Tuesday, May 16, 2006

Carlisle Woods - bowls in the rain

By pwax
Friend from Carlisle thinks that many rocks were made into bowls for holding water rather than for grinding corn. So these bowls would not need to be smooth sided but they would need to be at the top of a rock. This idea really makes sense on a day like today after substantial rain fall when you can see how it would work. The bowls become little reflecting pools.

Here is another not quite so convincing example, before and after cleaning.
You would not credit this with being a deliberate construction but then it is right next to another:
What would these little puddles look like at night? Here is one more from the same place.


Geophile said...

This was very interesting. There are so many subtle things to watch for. Once my son and I were at a site with a group of people, one of whom was a Lenape descendant. His young son attached himself to my son for the day and I think as a result, the father warmed to Jonas and began to show him things. I didn't hear a lot of it, but I was nearby when he was telling Jonas to look up the hill. When we did, he pointed out that a number of seemingly random rock groups created, from that angle only, dark triangular holes. From that low point on the hill, you could see these . . . what? triangular hollows? only several inches wide formed by the angles between the rocks, repeated again and again, even though from any other angle the rock groups appeared completely unrelated and accidental.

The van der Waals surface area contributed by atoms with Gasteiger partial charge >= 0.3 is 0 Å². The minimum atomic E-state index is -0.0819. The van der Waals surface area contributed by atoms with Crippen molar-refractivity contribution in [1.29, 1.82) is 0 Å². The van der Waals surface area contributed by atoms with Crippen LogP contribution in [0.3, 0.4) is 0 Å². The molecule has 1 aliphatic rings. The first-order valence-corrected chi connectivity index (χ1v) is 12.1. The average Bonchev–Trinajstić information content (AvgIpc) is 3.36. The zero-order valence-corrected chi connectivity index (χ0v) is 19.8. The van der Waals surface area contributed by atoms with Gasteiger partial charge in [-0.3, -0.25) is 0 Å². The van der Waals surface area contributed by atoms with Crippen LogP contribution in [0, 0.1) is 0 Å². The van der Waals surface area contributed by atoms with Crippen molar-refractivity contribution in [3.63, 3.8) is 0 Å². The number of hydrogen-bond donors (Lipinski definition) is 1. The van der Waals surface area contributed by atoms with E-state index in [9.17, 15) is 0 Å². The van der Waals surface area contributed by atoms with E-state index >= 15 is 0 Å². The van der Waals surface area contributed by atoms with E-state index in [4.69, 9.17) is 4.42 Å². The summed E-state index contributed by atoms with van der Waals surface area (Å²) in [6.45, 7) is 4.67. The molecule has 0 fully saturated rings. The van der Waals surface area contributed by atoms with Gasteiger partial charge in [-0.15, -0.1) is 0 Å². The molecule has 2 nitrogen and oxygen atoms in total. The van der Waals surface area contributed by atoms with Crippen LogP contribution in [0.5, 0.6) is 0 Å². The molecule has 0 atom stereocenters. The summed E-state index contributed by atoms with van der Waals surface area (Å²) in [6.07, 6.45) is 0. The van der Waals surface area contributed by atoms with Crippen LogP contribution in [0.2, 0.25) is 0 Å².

I hope I have described it well enough to give a sense of what I saw. At the time it seemed wrong to take a picture.

This observation of yours is like that in the sense that it makes me want to kick myself: why didn't I ever look for that before? And who is this friend of yours?

JimP said...
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JimP said...

Friend from Carlisle is wise, but we knew that.

Here's an example from Wickaboxet, also called Rattlesnake Ledge, in West Greenwich, RI. I believe Rick Lynch led a NEARA field trip to this site last year. I grew up a few miles away and have spent literally hundreds of hours here.

Many artifacts were recovered from this site back in the 1920's when it was excavated. It was described as a, "Narragansett encampment."

(right-click link and use Open in New Window -- it won't let me use a target attribute)